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From time to time pictures appear in newspapers showing children who have been treated inhumanely by their parents. In a newspaper with a large circulation through much of the United States there recently was published a photograph of a 12-year-old boy with a chain around his neck. He had been chained to a chair by his father because he displeased this parent.
Such public display of children is not uncommon. Obviously it is newsworthy and may, of course, arouse local indignation so that punishment befitting the crime is effected. It does not, however, help the unfortunate victims. If a child is guilty of an offense against society he must expect to receive some punishment. If, on the other hand, he is subjected to mistreatment, especially if it is not his fault, he should not be exposed deliberately to the ridicule, taunts, and even well meant but cutting sympathy that follows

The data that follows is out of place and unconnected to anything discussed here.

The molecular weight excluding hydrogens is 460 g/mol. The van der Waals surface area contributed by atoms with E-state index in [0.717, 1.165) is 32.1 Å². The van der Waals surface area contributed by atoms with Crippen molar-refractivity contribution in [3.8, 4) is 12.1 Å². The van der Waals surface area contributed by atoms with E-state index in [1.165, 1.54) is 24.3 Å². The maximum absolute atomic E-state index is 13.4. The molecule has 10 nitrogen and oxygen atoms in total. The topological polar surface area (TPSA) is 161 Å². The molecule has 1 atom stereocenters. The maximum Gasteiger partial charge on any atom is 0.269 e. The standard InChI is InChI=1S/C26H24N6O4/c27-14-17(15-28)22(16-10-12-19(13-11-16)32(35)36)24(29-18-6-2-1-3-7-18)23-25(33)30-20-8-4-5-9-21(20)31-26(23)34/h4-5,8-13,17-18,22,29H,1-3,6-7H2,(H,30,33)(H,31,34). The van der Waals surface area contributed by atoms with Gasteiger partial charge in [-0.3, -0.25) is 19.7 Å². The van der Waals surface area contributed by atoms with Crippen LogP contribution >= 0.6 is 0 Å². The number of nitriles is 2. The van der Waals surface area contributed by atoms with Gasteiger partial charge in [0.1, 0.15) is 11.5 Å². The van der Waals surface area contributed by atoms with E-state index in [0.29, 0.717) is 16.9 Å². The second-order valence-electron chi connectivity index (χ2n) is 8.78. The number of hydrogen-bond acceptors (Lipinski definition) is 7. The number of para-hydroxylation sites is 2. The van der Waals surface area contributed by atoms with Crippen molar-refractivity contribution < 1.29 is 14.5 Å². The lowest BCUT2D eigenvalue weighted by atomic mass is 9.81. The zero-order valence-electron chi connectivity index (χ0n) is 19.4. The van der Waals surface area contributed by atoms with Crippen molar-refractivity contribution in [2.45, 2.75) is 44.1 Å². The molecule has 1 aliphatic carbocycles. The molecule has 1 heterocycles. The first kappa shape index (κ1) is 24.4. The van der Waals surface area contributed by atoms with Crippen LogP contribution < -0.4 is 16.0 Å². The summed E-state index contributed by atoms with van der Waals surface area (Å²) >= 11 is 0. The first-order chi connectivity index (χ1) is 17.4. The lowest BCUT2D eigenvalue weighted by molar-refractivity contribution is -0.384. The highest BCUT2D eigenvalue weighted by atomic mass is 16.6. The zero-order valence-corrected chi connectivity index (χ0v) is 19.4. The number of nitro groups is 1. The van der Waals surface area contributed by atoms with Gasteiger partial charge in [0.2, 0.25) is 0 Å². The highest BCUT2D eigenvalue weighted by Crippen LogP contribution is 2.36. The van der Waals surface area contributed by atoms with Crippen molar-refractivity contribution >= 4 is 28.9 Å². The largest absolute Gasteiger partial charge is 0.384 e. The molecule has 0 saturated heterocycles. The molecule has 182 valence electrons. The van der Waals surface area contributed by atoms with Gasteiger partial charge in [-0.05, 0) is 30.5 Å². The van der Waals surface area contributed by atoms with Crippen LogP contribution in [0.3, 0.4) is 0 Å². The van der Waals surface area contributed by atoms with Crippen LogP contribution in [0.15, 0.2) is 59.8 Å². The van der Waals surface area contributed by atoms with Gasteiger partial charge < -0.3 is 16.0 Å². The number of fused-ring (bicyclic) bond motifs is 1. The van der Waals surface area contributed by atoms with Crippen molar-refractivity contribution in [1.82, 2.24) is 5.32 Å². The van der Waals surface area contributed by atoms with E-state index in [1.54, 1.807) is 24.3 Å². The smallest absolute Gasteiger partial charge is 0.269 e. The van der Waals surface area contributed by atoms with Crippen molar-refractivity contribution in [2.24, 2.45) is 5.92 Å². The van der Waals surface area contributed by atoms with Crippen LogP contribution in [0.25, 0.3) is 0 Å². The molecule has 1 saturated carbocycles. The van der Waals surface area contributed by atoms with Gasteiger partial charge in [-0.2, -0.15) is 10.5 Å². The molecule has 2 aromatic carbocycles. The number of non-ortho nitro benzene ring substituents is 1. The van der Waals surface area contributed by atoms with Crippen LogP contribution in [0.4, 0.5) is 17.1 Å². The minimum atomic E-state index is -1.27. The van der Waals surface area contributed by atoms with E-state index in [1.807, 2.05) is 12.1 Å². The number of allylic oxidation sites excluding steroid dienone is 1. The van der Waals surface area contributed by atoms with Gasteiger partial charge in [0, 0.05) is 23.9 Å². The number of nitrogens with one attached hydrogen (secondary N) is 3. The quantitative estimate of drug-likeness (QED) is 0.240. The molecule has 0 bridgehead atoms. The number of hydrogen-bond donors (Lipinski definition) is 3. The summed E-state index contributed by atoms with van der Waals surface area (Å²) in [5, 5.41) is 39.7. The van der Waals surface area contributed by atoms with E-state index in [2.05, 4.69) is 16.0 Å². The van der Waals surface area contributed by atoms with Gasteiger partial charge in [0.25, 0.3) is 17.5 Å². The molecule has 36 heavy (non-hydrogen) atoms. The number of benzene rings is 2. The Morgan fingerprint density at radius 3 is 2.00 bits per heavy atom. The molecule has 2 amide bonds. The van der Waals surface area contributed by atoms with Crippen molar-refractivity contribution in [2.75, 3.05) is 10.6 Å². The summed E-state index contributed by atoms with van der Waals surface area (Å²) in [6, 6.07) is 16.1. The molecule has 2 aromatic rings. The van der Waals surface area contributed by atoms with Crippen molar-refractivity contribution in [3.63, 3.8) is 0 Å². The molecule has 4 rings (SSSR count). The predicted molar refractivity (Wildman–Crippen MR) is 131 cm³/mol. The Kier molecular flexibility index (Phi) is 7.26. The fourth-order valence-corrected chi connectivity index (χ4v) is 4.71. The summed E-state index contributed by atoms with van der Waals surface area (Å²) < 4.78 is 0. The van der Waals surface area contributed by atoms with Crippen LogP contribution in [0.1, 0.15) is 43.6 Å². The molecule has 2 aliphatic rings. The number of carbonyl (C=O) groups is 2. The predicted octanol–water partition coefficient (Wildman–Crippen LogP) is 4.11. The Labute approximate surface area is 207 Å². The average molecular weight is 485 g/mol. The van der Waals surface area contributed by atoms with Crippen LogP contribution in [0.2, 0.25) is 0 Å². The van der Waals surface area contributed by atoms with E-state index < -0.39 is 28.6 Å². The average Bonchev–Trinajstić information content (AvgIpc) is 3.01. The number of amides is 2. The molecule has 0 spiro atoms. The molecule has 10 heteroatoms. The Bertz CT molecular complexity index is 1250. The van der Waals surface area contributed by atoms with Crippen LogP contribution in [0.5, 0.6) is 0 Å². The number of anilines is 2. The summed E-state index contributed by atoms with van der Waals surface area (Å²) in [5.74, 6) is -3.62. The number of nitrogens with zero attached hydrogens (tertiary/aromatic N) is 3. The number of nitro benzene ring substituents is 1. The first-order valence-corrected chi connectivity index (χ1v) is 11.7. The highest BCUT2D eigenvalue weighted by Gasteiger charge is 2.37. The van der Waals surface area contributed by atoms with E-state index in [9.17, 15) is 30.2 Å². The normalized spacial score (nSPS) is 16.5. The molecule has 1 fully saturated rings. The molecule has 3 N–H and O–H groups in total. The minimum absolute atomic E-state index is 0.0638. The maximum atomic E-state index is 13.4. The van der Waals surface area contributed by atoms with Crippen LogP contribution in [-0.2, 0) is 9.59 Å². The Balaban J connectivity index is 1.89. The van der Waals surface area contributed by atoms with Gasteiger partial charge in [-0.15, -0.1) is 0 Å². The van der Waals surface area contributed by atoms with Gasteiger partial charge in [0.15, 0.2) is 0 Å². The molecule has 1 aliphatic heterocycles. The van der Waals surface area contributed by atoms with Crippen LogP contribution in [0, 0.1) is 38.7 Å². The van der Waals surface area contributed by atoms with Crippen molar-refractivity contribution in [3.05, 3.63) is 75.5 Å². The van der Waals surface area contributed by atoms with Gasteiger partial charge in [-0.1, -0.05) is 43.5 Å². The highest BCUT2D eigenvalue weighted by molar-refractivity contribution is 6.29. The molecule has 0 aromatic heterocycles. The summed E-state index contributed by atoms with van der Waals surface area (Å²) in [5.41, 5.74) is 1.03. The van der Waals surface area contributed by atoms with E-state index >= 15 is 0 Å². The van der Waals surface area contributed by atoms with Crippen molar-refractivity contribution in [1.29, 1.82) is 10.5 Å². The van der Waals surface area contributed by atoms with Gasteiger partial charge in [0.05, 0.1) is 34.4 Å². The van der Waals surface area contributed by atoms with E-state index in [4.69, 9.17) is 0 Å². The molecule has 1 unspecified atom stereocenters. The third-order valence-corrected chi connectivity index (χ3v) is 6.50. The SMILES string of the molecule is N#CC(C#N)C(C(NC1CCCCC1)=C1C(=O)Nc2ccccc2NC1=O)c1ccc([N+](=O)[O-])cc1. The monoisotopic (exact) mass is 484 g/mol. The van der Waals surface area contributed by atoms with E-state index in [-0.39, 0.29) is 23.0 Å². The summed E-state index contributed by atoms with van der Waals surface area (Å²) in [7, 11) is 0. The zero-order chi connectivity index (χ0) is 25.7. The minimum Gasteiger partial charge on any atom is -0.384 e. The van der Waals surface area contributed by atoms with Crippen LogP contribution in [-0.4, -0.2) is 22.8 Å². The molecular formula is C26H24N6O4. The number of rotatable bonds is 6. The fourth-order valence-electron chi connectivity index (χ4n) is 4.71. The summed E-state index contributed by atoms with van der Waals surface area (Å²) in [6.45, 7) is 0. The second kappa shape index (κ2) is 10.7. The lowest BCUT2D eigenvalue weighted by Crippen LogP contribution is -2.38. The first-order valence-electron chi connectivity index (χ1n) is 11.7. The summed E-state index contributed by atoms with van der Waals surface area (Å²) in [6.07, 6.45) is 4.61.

MISTREATED CHILDREN. JAMA. 1953;152(11):1044–1045. doi:10.1001/jama.1953.03690110058015
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